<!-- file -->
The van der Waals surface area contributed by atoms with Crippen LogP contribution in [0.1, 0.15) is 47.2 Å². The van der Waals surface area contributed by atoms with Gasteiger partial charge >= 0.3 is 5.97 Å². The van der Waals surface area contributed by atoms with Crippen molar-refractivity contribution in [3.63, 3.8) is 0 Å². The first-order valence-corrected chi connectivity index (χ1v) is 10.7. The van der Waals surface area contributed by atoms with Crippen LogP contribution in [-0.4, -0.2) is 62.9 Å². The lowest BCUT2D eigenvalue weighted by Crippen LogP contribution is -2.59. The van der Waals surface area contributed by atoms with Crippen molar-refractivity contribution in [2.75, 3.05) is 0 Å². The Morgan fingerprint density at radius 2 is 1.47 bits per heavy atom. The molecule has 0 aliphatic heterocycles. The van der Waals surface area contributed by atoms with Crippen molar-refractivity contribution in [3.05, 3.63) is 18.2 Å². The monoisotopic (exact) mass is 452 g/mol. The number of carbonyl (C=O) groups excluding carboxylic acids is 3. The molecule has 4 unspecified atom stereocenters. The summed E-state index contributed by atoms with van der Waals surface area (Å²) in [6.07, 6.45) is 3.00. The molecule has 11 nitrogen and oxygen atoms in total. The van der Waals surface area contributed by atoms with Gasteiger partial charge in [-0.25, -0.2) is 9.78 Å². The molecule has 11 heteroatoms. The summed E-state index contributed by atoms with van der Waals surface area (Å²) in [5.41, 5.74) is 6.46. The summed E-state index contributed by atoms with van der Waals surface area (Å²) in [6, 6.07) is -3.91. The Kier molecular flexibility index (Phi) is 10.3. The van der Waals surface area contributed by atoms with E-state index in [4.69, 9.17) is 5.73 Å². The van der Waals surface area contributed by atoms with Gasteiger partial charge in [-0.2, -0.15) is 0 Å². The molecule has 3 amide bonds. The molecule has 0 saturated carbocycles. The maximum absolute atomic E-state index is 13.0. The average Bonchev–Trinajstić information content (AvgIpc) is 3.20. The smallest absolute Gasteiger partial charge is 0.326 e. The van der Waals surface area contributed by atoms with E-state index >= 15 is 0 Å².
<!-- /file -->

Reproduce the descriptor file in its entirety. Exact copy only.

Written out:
The van der Waals surface area contributed by atoms with Crippen LogP contribution in [0.1, 0.15) is 47.2 Å². The van der Waals surface area contributed by atoms with Gasteiger partial charge >= 0.3 is 5.97 Å². The van der Waals surface area contributed by atoms with Crippen molar-refractivity contribution in [3.63, 3.8) is 0 Å². The first-order valence-corrected chi connectivity index (χ1v) is 10.7. The van der Waals surface area contributed by atoms with Crippen LogP contribution in [-0.4, -0.2) is 62.9 Å². The lowest BCUT2D eigenvalue weighted by Crippen LogP contribution is -2.59. The van der Waals surface area contributed by atoms with Crippen molar-refractivity contribution in [2.75, 3.05) is 0 Å². The Morgan fingerprint density at radius 2 is 1.47 bits per heavy atom. The molecule has 0 aliphatic heterocycles. The van der Waals surface area contributed by atoms with Crippen molar-refractivity contribution in [3.05, 3.63) is 18.2 Å². The monoisotopic (exact) mass is 452 g/mol. The number of carbonyl (C=O) groups excluding carboxylic acids is 3. The molecule has 4 unspecified atom stereocenters. The summed E-state index contributed by atoms with van der Waals surface area (Å²) in [6.07, 6.45) is 3.00. The molecule has 11 nitrogen and oxygen atoms in total. The van der Waals surface area contributed by atoms with Gasteiger partial charge in [-0.25, -0.2) is 9.78 Å². The molecule has 11 heteroatoms. The summed E-state index contributed by atoms with van der Waals surface area (Å²) in [5.41, 5.74) is 6.46. The summed E-state index contributed by atoms with van der Waals surface area (Å²) in [6, 6.07) is -3.91. The Kier molecular flexibility index (Phi) is 10.3. The van der Waals surface area contributed by atoms with E-state index in [4.69, 9.17) is 5.73 Å². The van der Waals surface area contributed by atoms with Gasteiger partial charge in [-0.2, -0.15) is 0 Å². The molecule has 3 amide bonds. The molecule has 0 saturated carbocycles. The maximum absolute atomic E-state index is 13.0. The average Bonchev–Trinajstić information content (AvgIpc) is 3.20. The smallest absolute Gasteiger partial charge is 0.326 e. The van der Waals surface area contributed by atoms with E-state index >= 15 is 0 Å².